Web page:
My understanding is that the turnaround time on NSF decisions should be approximately 6 months. (See, for instance, their own diagram of the review process.) So I admit to getting a bit edgy after month 7 has come and gone without hearing anything on a proposal I have in. I went back at looked at my NSF proposal history, and found a small bright side: proposals that were accepted seemed to take a longer time for the decision feedback to arrive. Sadly, this rule did not seem to be universal, and my personal sample size is too small for rigorous conclusions. Feel free to share your own anecdotal evidence. Meanwhile, I'll try my best to forget about it until we get to month 8.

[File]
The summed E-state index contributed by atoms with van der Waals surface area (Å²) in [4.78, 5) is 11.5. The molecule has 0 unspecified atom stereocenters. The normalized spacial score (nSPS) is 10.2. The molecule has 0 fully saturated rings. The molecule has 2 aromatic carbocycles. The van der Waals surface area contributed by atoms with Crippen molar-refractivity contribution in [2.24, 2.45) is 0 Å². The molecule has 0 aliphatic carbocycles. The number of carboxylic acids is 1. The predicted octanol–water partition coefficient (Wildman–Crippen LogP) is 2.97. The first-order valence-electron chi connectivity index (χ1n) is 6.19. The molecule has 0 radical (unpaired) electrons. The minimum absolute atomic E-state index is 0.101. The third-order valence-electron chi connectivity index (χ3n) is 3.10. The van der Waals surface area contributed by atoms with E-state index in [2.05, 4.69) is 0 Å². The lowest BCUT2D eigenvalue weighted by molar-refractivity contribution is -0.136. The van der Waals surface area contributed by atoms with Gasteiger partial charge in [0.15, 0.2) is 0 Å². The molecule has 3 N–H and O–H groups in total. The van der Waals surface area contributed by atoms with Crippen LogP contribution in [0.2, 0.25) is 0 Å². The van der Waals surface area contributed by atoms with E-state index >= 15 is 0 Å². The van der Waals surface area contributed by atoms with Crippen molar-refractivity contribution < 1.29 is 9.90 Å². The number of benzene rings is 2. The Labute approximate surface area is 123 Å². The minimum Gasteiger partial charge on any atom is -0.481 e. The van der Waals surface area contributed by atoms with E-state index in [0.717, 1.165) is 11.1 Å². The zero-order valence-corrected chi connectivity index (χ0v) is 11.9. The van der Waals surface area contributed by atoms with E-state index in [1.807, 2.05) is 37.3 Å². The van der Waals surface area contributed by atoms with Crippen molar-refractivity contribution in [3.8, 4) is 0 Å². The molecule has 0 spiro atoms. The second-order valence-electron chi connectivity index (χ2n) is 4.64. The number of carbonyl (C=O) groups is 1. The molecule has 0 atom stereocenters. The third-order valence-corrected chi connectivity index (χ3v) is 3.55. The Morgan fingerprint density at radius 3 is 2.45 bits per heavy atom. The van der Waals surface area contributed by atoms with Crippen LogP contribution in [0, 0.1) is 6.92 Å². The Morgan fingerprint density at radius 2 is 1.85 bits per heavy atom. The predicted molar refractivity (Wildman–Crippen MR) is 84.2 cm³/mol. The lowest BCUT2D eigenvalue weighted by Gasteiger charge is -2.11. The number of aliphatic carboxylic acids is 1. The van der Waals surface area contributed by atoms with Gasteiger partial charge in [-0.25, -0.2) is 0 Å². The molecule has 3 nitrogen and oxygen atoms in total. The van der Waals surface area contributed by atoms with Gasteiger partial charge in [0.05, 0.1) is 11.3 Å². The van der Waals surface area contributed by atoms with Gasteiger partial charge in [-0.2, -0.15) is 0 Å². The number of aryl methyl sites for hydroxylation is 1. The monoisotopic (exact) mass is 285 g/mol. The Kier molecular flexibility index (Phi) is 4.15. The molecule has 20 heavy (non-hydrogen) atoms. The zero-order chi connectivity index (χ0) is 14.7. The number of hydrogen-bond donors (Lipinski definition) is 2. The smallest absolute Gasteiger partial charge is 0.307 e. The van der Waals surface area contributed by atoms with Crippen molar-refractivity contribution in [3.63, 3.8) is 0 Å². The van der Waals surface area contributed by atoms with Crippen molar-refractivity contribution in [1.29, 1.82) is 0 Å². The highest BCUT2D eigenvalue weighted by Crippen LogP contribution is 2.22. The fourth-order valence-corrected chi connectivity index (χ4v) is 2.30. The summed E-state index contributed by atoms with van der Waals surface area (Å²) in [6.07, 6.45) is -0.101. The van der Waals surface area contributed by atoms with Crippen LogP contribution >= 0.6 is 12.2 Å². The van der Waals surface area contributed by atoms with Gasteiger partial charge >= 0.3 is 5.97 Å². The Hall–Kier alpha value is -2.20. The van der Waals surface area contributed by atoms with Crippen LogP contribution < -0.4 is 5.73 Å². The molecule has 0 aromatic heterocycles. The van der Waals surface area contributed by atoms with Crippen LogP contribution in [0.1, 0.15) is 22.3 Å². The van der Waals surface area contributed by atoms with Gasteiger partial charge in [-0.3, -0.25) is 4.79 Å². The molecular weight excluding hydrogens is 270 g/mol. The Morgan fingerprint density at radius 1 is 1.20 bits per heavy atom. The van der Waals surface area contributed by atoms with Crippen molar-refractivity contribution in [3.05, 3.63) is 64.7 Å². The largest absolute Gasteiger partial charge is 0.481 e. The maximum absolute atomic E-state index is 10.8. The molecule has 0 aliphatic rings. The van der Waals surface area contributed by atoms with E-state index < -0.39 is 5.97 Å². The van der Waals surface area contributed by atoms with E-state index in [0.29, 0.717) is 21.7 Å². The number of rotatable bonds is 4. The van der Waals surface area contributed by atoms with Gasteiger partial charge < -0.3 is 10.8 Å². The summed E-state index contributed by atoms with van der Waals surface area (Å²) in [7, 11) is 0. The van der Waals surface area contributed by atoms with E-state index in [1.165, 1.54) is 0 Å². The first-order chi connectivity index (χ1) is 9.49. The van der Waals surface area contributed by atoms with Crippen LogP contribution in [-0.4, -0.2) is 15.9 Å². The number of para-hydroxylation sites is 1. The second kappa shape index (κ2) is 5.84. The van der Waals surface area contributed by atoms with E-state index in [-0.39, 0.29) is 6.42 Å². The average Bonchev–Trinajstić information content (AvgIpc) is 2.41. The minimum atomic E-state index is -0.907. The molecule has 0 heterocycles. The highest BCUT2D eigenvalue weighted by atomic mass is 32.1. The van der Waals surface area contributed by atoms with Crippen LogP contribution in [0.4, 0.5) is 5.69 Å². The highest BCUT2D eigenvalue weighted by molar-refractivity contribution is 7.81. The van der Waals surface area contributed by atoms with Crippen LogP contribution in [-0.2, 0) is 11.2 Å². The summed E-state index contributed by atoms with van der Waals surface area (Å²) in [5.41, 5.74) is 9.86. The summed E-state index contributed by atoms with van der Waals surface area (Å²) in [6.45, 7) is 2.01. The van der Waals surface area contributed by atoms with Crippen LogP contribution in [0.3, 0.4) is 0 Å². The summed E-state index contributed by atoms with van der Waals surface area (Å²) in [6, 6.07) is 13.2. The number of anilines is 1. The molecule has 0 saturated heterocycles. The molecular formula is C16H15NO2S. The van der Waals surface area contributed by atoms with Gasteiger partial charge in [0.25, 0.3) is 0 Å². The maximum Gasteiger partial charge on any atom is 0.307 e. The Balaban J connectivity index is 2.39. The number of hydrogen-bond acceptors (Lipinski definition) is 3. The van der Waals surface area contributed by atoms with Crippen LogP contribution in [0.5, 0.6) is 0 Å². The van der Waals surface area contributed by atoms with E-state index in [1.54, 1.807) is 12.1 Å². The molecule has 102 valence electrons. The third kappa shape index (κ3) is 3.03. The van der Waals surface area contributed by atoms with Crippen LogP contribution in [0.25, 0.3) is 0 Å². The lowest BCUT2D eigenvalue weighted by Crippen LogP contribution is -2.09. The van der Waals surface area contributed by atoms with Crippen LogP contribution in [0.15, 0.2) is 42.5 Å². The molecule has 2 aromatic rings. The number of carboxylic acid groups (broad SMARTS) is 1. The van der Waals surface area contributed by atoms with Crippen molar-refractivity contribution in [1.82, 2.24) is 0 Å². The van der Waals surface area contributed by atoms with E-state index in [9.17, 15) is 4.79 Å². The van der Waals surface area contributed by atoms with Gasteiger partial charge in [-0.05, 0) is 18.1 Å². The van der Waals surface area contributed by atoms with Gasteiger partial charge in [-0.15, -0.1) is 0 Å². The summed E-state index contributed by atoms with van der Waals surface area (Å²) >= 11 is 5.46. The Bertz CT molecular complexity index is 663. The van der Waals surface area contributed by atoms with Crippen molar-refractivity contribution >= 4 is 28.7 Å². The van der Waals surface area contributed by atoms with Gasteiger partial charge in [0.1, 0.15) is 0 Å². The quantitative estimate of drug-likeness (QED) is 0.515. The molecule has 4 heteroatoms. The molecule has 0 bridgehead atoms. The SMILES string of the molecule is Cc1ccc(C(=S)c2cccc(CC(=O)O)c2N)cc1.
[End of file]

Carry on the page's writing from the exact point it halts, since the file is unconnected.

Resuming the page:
Also, this year, I have been asked (more than once) to review a single proposal "off-panel" (that is, I didn't serve on the panel that the proposal was part of). I can't recall having been asked to do this before, and wonder if there's a policy change behind it or if it's business-as-usual and I'm only now noticing it. I certainly don't mind -- I'm more than happy to help the NSF, and even more happy if I can do so without having to travel to DC. On the other hand, I worry that this approach might cause the same sort of problems that can occur with subreviewers, such as consistency across reviews.